This project reminded me of the President Theodore Roosevelt quote from “The Man in the Arena,” which I edited here to be more inclusive of all our students; I call this version The Person in the Arena.  

“It is not the critic who counts; not the person who points out how the strong stumble, or where the doer of deeds could have done them better. The credit belongs to the person who is actually in the arena, whose face is marred by dust and sweat and blood; who strives valiantly; who errs, who comes short again and again, because there is no effort without error and shortcoming; but who does actually strive to do the deeds; who knows great enthusiasms, the great devotions; who spends themselves in a worthy cause; who at the best knows in the end the triumph of high achievement,and who at the worst, if they fail, at least fail while daring greatly, so that their place shall never be with those cold and timid souls who neither know victory nor defeat.”

Eighth grade, stand tall today when you share your work with your family and the families of your peers. You have come through the arena triumphant, and you have dared greatly.”

Our eighth graders have a few more exciting weeks ahead of them, including a trip to Washington, DC, their final Middle School Spring Concert, and performances at the annual Middle School Shakespeare Festival, before they participate in their Stepping Up Ceremony.  I am confident that our students are ready for the rigors of our Upper School program. Their eloquence and passion clearly were evident last Friday. They exhibited poise, confidence, compassion and purpose, and they are indeed ready to continue their work to lead and succeed in a world of global interconnection. Kudos to the Class of 2027.  May you continue to pursue the important questions on when to take a stand.

Let’s Get Curious - Black History Month, Poetry, and AI
Jennifer Rose

First, a poem in honor of Black History Month:

“Oh, Black scientists, true heroes of our time,
Your courage and your genius are sublime.
You've changed the world with your discoveries,
Your work is more than just a series of successes.

From medicine to math, you've made a mark,
Your studies of the stars have lit the dark.
From physics to biology, your work is grand,
Your findings have made a lasting stand.

Your work has helped us understand the world,
You've made the future brighter, unfurled.
Your contributions are a source of pride,
Your brilliance is a light that will not hide.

Your knowledge and your skill have made us strong,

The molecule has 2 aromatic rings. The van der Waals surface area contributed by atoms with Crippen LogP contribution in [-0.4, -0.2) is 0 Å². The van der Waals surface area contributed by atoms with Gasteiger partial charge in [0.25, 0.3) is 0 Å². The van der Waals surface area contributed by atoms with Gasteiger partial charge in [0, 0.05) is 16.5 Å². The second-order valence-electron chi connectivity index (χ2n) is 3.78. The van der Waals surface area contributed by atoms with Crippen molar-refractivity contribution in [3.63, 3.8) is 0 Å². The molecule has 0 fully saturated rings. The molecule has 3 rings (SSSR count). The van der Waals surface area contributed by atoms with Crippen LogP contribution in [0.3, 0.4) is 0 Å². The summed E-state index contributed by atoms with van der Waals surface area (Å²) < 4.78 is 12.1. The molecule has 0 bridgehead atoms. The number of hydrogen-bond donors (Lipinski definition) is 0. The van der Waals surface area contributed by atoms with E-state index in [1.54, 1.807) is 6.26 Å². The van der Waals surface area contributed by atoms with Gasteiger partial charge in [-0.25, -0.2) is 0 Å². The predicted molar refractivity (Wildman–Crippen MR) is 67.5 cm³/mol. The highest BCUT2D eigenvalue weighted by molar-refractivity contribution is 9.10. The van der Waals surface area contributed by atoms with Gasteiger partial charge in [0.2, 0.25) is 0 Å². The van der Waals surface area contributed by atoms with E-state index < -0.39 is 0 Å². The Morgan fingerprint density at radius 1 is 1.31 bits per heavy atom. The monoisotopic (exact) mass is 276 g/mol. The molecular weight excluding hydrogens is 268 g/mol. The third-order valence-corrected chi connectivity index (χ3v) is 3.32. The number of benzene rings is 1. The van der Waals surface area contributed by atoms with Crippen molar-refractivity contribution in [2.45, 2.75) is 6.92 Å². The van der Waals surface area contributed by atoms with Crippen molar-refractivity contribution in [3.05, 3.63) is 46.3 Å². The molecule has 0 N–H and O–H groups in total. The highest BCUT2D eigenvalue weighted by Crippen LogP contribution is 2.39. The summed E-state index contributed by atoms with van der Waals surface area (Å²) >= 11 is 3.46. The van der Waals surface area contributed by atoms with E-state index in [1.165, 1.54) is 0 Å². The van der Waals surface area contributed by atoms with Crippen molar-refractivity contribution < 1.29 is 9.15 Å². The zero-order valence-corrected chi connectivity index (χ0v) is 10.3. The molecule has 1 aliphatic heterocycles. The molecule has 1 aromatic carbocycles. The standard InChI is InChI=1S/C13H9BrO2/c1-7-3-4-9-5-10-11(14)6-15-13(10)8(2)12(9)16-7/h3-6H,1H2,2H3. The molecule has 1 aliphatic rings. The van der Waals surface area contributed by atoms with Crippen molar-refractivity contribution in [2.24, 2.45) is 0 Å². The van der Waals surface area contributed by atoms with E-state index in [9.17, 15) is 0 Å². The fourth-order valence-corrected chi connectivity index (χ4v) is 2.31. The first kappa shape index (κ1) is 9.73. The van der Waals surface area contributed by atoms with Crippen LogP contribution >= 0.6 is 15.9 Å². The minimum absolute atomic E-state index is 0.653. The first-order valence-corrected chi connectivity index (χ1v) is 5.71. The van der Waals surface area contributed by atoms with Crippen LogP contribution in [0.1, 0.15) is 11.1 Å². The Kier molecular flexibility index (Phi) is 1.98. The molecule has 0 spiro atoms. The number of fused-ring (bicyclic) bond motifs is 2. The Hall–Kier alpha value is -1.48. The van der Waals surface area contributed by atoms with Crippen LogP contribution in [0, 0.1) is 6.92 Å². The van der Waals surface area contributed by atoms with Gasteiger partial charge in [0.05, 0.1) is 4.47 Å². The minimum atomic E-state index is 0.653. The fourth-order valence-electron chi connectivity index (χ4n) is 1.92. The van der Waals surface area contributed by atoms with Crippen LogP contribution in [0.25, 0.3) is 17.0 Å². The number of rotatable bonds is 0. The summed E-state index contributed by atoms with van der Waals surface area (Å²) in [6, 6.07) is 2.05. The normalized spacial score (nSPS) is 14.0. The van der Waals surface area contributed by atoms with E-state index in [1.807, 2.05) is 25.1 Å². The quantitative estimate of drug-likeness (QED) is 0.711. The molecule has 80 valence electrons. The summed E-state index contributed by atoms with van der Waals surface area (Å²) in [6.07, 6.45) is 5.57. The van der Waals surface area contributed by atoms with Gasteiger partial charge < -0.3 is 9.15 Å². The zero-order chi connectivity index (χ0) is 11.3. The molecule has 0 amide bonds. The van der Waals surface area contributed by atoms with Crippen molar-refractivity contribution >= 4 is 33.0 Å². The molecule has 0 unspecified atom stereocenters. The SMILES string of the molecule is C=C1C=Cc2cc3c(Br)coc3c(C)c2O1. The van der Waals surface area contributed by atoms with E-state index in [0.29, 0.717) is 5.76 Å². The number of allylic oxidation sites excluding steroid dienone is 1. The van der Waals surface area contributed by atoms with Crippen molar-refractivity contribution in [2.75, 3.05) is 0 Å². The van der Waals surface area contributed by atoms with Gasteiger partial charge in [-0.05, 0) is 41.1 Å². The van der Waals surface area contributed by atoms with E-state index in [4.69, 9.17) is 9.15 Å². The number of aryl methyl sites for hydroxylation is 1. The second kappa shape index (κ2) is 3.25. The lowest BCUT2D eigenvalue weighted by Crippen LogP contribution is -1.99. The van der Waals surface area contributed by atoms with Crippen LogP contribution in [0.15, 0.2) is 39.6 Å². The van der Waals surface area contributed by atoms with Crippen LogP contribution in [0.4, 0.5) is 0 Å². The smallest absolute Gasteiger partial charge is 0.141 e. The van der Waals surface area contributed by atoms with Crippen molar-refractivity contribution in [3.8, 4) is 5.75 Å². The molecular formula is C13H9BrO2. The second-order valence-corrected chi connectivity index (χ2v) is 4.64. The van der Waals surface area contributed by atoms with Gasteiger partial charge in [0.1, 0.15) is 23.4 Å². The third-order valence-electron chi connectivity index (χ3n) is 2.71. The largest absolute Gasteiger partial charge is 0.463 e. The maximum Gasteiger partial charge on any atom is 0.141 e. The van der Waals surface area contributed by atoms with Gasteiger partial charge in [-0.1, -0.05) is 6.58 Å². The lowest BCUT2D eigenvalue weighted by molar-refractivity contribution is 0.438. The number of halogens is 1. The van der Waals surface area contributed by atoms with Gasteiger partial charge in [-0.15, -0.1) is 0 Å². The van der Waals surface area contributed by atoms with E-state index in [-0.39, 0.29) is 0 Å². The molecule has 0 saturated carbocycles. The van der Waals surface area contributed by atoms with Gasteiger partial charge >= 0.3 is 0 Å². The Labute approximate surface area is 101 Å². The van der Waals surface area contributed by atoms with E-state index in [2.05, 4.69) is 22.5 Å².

Your courage has made us carry on.
Your work is a beacon of hope and light,
Your legacy will last forever, bright.”

~ by Chat GPT.

Yes, the above poem was written by Chat GPT.  I have been reading the news, like many of you, on the AI open source technology that is confounding educators and causing a stir in every industry.  You may have heard Dr. Crafton, Dr. Bowman, Mr. Advento or I share that we are excited to work with students and families as they explore learning for careers that don’t yet exist.  This is one of the reasons why.  How we evaluate information, analyze, synthesize and utilize it will be more important than ever.  

For this poem, I typed “write a poem about Black scientists in iambic pentameter.” In  30 seconds, what you read above is what the AI delivered.  In my opinion, it’s just okay; however, it took 30 seconds to create, so if I were judging on speed, it’s amazing.  I can talk about speed of work at another time; for this post, I want to talk about curiosity.  Students will be turning to this application to write more than a poem, so what can we do as parents and educators?  Let’s get curious. 

For example, in the poem above, I could ask:

  • Which Black scientists have “changed the world with your discoveries,”  and which discovery do you think is the most important and why?
  • Whose work has “helped us understand the world” and why?
  • Could you include specific names of scientists in your version of this poem for each “Your?”

I also might want to ask students to curate a set of documents using an AI application, collect them in class, redistribute them, read and see what erroneous information they include, and research and find the sources that verify or contradict what they read in the material collected.  AI is not perfect, and it can spit out false information.  We want our students to be critical thinkers and to use multiple sources to verify their research.  

So, what can you do at home? Play with the AI resources, get curious, have conversations.  Share with your child that using the AI to write work that is supposed to be their own creative work isn’t acceptable at school; in fact, a discussion of plagiarism might be in order as well.  In school, we are discussing how to use this technology with our students, and that will be a process, not an overnight 30-second fix.  So, I’m curious, what do you see as potential opportunities for our students to use this technology?  I’ll close with another poem, a short haiku, this one authored by me:

There’s no need to fear
Adaptive Technology
Let’s get curious.

Joy and Connection
Jennifer Rose